An Unjust God
Amaron mentions in verses 5 through 7 that the iniquitous portion of the Nephites were destroyed. Apparently, God decided to kill them off for their wickedness but preserved the righteous among them. This, of course, makes no sense because God still permits the murderous, blood-drinking Lamanites to run rampant across his promised land.
I sure hope my great-great-grandfather didn't make any kind of pact with God that I don't know about, because if I don't live up to whatever the deal was God will strike me dead. Because, in his demented divine wisdom, this is fair.
Mosiah's Story Makes No Sense
So this Mosiah character pulls a Lehi, gets a warning to get out of Dodge, takes his righteous friends with him, bumps into another transplanted society and makes friends. But so much about Mosiah's story is...unlikely.
- Not only does Joseph Smith explain the Zarahemla society's presence with the same plot device as Lehi's (God got them out of Israel by boat), but he also introduces Coriantumr, a character from the Jaredite civilization which used the same exact plot device.
- The people of Zarahemla were excited to have Mosiah's brass plates containing huge chunks of the Old Testament despite "[denying] the being of their Creator."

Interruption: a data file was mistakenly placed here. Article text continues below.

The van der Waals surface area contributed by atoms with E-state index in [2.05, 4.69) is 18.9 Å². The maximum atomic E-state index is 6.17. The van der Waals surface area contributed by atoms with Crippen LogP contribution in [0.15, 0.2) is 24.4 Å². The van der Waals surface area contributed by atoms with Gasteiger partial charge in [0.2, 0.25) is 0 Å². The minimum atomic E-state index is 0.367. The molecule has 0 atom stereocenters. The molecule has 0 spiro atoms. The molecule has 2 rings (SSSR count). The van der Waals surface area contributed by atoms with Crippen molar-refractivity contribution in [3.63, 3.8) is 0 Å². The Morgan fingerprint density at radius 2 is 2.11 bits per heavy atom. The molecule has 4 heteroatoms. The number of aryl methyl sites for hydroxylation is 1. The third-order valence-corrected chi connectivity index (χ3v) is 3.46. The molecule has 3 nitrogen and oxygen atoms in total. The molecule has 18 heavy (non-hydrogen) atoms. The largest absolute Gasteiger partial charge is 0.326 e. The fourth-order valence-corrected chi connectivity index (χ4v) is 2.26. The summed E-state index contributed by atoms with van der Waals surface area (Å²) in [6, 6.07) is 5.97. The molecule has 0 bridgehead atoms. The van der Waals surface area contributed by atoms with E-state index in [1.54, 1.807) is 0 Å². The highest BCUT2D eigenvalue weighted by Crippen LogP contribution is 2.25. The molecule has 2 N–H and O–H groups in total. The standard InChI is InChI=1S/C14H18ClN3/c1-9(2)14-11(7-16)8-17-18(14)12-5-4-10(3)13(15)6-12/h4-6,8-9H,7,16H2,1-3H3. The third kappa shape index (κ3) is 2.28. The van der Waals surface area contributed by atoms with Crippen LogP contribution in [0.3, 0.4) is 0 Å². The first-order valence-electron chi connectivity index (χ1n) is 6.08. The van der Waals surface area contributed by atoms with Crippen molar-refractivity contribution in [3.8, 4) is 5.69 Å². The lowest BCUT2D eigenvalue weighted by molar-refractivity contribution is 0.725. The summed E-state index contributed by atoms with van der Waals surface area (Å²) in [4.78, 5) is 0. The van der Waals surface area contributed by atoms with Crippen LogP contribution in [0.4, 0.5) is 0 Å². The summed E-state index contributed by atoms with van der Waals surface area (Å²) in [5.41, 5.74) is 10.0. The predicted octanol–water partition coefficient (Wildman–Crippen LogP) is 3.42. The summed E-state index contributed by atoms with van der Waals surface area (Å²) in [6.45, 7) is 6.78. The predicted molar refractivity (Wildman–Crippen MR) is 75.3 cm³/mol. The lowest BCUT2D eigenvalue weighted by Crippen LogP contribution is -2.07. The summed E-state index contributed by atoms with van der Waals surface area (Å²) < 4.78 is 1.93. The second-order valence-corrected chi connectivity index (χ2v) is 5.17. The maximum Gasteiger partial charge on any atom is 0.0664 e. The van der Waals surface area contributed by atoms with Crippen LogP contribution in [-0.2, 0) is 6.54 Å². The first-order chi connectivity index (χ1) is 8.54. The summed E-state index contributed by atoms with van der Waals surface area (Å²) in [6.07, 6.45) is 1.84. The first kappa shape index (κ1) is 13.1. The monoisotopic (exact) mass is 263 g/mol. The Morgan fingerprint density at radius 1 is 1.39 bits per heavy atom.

- Because of the language barrier, Mosiah—the guest—decides that his hosts are going to learn his language. You know, instead of the other way around.
- Because of the joining of two societies, Mosiah—still the guest—is appointed king. You know, instead of keeping the government of Zarahemla in place and letting the guests assimilate into the existing culture.
A Bone to Pick with the Jaredites
The stone engraved with the record of the Jaredites is also problematic. It mentioned that "the severity of the Lord fell upon [the Jaredites] according to his judgments...and their bones lay scattered in the land northward."
It seems strange to me that a large stone containing a long history of the Jaredites up to and including their destruction would find its way to Zarahemla. Coriantumr clearly couldn't have taken it with him—he was half-dead and in no condition to lug around a huge rock. It seems more logical that the Jaredites kept the record when they were civilized, which means that when they became a society solely dedicated to war and destruction there would have been no one left to chronicle their demise. Ether could have done it—but then the people of Zarahemla would have had no knowledge of its existence. I suppose there are ways that this huge rock containing the complete history of the Jaredite nation could have found its way down to Zarahemla, but at best it's implausible.
And...not to beat a dead horse (which shouldn't be there either) about the bones, but...if the bones of the millions of slain Jaredites were in the land northward, where the hell did they disappear to in the last two thousand years?